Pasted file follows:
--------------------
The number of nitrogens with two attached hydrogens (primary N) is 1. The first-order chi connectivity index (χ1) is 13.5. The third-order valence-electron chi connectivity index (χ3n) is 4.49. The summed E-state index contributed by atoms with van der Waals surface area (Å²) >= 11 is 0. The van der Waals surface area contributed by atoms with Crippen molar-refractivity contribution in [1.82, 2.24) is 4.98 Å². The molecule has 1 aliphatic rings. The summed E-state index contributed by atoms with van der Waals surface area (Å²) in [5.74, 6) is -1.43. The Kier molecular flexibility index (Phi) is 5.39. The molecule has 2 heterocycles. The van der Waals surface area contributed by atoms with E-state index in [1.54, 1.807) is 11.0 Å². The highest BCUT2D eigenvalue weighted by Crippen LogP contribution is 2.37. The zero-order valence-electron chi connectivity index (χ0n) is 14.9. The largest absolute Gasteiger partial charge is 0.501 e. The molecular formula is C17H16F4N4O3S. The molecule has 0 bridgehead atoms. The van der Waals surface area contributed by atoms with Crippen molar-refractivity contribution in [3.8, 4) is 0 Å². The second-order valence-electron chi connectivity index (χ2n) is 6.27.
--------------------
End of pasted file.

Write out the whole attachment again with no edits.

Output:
The number of nitrogens with two attached hydrogens (primary N) is 1. The first-order chi connectivity index (χ1) is 13.5. The third-order valence-electron chi connectivity index (χ3n) is 4.49. The summed E-state index contributed by atoms with van der Waals surface area (Å²) >= 11 is 0. The van der Waals surface area contributed by atoms with Crippen molar-refractivity contribution in [1.82, 2.24) is 4.98 Å². The molecule has 1 aliphatic rings. The summed E-state index contributed by atoms with van der Waals surface area (Å²) in [5.74, 6) is -1.43. The Kier molecular flexibility index (Phi) is 5.39. The molecule has 2 heterocycles. The van der Waals surface area contributed by atoms with E-state index in [1.54, 1.807) is 11.0 Å². The highest BCUT2D eigenvalue weighted by Crippen LogP contribution is 2.37. The zero-order valence-electron chi connectivity index (χ0n) is 14.9. The largest absolute Gasteiger partial charge is 0.501 e. The molecular formula is C17H16F4N4O3S. The molecule has 0 bridgehead atoms. The van der Waals surface area contributed by atoms with Crippen molar-refractivity contribution in [3.8, 4) is 0 Å². The second-order valence-electron chi connectivity index (χ2n) is 6.27.